Thursday, July 14, 2005

I am trying to break your heart

There’s a danger in linking emotions to objects of art. Emotions are volatile yet art objects (songs, books, paintings photographs) remain resolutely the same, infinite in their “objectitude.” I fear I’m losing the connection to songs I use to feel deeply about. Tones have grown hollow, distant and tinny. Whatever circuit that bridges the gap between digitally encoded sound and bruised, weary eardrums, eliciting that ache in the chest and shiver up the spine, has lately been left Off. In a panic I start to intellectualize, paying more attention to the physical details of a song, it’s composite parts, recording techniques, arrangements – oops, off-key vocal there, wow these lyrics are kind of trite, that bridge sounds so forced – dismantling a marvelous device until its simply a pile of nuts and bolts. I am terrified of this happening to all the music I’ve invested in thus far, leaving nothing but a trail of used-up songs behind me, like cracked peanut shells.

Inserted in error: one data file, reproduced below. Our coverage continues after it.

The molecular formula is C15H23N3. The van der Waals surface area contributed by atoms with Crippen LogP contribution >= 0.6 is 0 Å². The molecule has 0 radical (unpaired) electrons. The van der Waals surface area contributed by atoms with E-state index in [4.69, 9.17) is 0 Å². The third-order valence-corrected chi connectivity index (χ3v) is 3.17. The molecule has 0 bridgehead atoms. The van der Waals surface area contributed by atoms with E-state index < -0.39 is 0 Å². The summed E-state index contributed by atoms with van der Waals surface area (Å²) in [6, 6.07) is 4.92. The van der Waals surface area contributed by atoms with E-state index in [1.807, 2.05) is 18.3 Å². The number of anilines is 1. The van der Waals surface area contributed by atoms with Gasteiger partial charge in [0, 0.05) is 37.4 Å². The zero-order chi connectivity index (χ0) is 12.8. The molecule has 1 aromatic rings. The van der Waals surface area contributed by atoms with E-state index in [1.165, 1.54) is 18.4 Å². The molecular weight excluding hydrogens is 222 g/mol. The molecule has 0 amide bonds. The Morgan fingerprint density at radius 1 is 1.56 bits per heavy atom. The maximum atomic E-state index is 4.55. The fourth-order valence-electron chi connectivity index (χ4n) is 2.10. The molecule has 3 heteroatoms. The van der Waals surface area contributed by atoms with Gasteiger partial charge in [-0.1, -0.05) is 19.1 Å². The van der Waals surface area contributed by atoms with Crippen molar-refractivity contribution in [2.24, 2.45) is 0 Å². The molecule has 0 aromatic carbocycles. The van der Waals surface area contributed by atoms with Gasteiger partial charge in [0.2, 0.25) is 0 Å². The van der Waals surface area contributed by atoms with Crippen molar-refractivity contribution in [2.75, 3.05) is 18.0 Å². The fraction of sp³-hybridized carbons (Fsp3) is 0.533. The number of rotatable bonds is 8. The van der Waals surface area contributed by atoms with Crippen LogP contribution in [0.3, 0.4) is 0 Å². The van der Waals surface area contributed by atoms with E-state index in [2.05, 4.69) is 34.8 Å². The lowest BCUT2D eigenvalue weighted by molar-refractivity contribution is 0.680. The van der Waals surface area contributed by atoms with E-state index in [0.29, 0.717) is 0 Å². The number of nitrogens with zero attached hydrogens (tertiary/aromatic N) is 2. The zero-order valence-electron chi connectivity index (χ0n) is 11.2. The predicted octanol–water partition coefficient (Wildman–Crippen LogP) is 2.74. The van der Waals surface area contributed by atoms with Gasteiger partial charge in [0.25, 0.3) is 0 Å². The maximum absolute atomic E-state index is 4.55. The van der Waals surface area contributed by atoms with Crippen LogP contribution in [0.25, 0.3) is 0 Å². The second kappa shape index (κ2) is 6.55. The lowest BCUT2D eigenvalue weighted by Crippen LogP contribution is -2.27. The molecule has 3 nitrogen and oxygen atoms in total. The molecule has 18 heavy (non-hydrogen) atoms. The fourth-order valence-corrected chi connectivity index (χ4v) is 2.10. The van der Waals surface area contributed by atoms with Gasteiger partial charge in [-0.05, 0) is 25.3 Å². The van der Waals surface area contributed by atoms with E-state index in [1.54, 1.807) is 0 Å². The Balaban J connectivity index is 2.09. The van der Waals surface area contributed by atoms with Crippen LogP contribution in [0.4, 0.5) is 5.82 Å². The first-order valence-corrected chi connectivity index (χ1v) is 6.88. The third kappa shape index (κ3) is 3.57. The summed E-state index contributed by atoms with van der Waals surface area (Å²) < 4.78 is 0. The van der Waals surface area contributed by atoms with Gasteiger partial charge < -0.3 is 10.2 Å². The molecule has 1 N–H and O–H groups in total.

Andreas said...

Yeap, that is exactly what will happen. If you know too much about something it is impossible to feel deeply about it. You can only love what you do not understand.

Austen said...

Keller, that doesn't make sense. Love has nothing to do with how much you understand something. It seems the emotions change because you change and no longer understand the object--or at least that's how I feel about art.

Van said...

I've spent these past few weeks actually trying to gather songs to remember this summer! It's hard to do on purpose. Only rule I've found so far is I can't use songs already deeply attached to other times in my life. Yes- totally a phenomenon.
For the record with regard to the love vs. understanding discussion- I don't believe in love... except of course between me and Asia Argento, we're newly engaged and working hard on a date, stay tuned!